Quick side note here – there is an unusual species of people here, one I am not used to.  This idea of the “tall Italian.”  We’re talking ladies about 5’11, 6 feet and guys 6’2″, 6’3″.  Very interesting – at Easter mass in Tropea in 2003 I was the tallest person in the building by at least a foot.  Tropea is in the very south of Italy, FYI.  Up here it’s different – I don’t stand out at all.

The Food

I mean come on, that’s what we’re doing here, isn’t it?  This is supposed to be a food blog and I’m in ITALY for Pete’s sake!  We practically invented food!

Speaking of the invention of food, let’s dispel with a little food myth right off the bat.  The Chinese did not teach the Italians how to make pasta.  Please.  Let’s take a look at this from several angles shall we?

1 – The myth says Marco Polo went to China and brought back recipes for making noodles.  However Italian cookbooks predating his visit to China contain recipes that call for pasta.  So chronologically that’s a big fail.

2 – Let’s look at noodle construction.  While certain similarities do exist for the most part Chinese noodles look and taste nothing like Italian pastas.  I like Chinese food and noodles, but they’re not the same.  So on texture, appearance, and taste large differences exist.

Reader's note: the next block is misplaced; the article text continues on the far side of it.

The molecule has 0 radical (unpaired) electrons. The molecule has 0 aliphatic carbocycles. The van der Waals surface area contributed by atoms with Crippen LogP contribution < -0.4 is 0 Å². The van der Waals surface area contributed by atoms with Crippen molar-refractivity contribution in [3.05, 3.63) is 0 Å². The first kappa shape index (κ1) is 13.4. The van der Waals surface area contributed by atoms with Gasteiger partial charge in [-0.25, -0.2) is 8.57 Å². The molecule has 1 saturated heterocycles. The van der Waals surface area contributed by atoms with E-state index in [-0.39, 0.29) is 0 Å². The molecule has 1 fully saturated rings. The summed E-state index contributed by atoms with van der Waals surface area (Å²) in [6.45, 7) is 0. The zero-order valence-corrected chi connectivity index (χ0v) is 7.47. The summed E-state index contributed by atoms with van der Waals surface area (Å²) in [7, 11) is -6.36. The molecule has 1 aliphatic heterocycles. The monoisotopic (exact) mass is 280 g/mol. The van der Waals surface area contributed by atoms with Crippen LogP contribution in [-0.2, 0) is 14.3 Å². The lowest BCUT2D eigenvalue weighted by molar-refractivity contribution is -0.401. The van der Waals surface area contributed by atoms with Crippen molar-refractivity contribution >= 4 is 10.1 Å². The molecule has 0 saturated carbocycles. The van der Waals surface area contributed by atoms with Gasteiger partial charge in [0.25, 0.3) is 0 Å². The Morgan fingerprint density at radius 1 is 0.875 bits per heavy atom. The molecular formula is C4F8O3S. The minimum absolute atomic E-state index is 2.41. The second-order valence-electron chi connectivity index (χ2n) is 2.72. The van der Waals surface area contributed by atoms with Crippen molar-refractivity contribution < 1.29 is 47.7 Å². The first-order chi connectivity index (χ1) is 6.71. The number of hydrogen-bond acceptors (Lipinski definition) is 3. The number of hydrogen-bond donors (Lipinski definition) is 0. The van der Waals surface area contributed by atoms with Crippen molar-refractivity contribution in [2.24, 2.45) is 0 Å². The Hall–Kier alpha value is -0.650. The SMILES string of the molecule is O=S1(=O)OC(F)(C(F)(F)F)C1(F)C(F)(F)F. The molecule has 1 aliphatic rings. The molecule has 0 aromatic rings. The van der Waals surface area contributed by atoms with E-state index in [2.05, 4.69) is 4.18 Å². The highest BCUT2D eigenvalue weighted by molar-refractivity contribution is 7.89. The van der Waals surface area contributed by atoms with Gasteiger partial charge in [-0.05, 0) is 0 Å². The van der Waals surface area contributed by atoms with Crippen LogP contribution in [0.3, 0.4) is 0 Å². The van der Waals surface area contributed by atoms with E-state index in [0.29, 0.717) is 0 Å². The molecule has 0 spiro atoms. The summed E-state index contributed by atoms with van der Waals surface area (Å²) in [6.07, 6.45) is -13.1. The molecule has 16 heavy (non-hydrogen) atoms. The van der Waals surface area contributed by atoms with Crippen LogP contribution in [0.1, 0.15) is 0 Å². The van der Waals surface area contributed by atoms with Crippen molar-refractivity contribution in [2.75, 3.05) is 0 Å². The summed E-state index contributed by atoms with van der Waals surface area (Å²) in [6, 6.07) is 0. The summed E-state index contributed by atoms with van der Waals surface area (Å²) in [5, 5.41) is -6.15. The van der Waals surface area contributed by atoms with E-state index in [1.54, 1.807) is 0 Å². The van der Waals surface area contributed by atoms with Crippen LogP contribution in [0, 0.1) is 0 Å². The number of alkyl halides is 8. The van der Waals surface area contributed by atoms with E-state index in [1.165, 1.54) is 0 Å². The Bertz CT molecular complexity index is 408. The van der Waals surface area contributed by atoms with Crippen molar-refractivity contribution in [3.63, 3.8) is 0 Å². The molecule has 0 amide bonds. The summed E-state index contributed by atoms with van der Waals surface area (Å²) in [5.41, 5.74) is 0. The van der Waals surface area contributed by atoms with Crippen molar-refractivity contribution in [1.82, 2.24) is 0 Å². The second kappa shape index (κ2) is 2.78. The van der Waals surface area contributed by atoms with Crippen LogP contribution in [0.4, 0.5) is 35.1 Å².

3 – Rice noodles.  Both cultures use rice extensively and yet the Chinese make rice noodles and the Italians make…not rice noodles.  Why didn’t this technique transfer over?  I don’t know.   Probably because the Italians already had their system figured out.

Points 2 and 3 are more or less observational but point 1 can be fact-checked, so if you disagree go do that…

Now.  Where were we?

Ah yes, we were making a poor man’s Bolognese sauce and sneaking sips from that big magnum of wine you see in the background.

Instead of taking the full three or so hours I caramelized some onions, browned some ground beef and pork, and simmered with some tomato sauce for about 30-45 minutes.  Then topped with some fresh ground pepper and freshly grated parmigiano-reggiano and served over bucatini pasta.

Here’s my fellow Booth student and newly acquired sous-chef Toshi working some cheese magic over a beautiful spread: